When Mary considers the sack of gold, she begins to quote from the Gospel of Matthew (and the “Lord’s Prayer” derived from it): “Lead us not into temptation, but deliver us from evil.” However, she abruptly stops before even fully speaking the word “temptation.” Instead, she switches track, saying, “But—but—we are so poor, so poor!” In this way, she starts pitying herself, slowly trying to convince herself that it would be morally permissible to keep the sack for herself instead of following the stranger’s instructions (or the Bible itself). This kind of thinking is what sends both Edward and Mr. Cox back out into the street, clearly both wanting to stop the newspaper from printing the story so that they can split the gold without anyone else knowing.
Just when Edward and Mr. Cox decide to intercept the message they’ve already delivered to the printing-offices, a young boy who works at the press emerges from within and tells them he’s already sent the papers off. Disappointed, Edward and Cox part ways, returning home to their wives and discussing the matter at greater length, lamenting the fact that they didn’t simply take the gold before submitting the story to the paper. To make things worse, they know that Goodson—who they believe is the rightful claimant of the sack—is dead, meaning that taking the gold wouldn’t have been robbing him of his reward. “But, Mary,” Edward says, “you know how we have been trained all our lives long, like the whole village, till it is absolutely second nature to us to stop not a single moment to think when there’s an honest thing to be done—”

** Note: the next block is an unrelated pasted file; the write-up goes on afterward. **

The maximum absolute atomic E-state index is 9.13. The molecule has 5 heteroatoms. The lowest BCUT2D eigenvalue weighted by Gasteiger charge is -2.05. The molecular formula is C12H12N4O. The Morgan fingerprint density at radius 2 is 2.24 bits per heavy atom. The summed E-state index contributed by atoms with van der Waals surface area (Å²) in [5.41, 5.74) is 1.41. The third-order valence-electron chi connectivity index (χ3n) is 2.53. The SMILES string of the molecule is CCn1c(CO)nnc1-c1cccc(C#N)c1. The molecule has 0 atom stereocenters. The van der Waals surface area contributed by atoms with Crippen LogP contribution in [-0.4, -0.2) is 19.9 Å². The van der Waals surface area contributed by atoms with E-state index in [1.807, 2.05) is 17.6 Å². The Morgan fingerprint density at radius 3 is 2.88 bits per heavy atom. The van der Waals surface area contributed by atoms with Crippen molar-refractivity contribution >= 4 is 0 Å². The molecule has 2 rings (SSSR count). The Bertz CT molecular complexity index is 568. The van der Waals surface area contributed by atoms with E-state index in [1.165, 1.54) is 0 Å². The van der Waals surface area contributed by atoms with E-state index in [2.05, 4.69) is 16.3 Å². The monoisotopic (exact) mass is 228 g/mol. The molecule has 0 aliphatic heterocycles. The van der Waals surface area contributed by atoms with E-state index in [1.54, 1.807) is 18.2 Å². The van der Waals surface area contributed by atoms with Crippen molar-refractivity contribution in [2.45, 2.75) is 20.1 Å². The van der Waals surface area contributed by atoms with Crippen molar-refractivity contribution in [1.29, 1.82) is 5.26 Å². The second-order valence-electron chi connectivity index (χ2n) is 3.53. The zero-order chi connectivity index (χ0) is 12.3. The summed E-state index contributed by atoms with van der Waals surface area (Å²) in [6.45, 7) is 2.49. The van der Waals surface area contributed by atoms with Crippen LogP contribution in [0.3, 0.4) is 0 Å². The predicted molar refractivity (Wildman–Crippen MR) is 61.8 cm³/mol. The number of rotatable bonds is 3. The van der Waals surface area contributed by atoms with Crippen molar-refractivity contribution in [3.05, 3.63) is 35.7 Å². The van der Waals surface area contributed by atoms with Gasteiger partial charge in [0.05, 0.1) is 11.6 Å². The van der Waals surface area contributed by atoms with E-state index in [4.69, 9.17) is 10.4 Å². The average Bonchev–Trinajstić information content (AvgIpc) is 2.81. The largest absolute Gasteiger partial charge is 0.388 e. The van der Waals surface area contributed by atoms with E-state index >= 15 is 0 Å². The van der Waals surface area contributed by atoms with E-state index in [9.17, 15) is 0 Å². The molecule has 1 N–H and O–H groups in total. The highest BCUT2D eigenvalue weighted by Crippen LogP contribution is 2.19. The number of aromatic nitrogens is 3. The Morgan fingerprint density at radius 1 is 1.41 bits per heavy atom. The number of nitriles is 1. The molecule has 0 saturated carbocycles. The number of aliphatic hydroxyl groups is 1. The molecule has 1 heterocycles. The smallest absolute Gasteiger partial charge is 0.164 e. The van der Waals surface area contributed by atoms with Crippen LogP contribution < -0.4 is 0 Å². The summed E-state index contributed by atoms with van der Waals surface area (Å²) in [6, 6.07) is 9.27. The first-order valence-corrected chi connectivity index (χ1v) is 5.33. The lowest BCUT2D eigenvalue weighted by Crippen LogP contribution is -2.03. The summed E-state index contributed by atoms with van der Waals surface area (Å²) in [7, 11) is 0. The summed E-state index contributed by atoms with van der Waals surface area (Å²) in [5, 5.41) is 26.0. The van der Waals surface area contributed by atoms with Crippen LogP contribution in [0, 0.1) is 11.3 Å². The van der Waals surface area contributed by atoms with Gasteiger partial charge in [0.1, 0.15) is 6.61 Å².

Even though he has just gone out of his way to be dishonest, Edward reassures himself by speaking proudly about his instincts, saying: “It is absolutely second nature to us to stop not a single moment to think when there’s an honest thing to be done.” Of course, he has just tried to undo his impulse toward honesty, but since his efforts to do so failed, he now decides to take comfort in the illusion of his—and the town of Hadleyburg’s—moral integrity, which readers see is quite feeble despite how wholeheartedly people like Edward and Mary believe in it.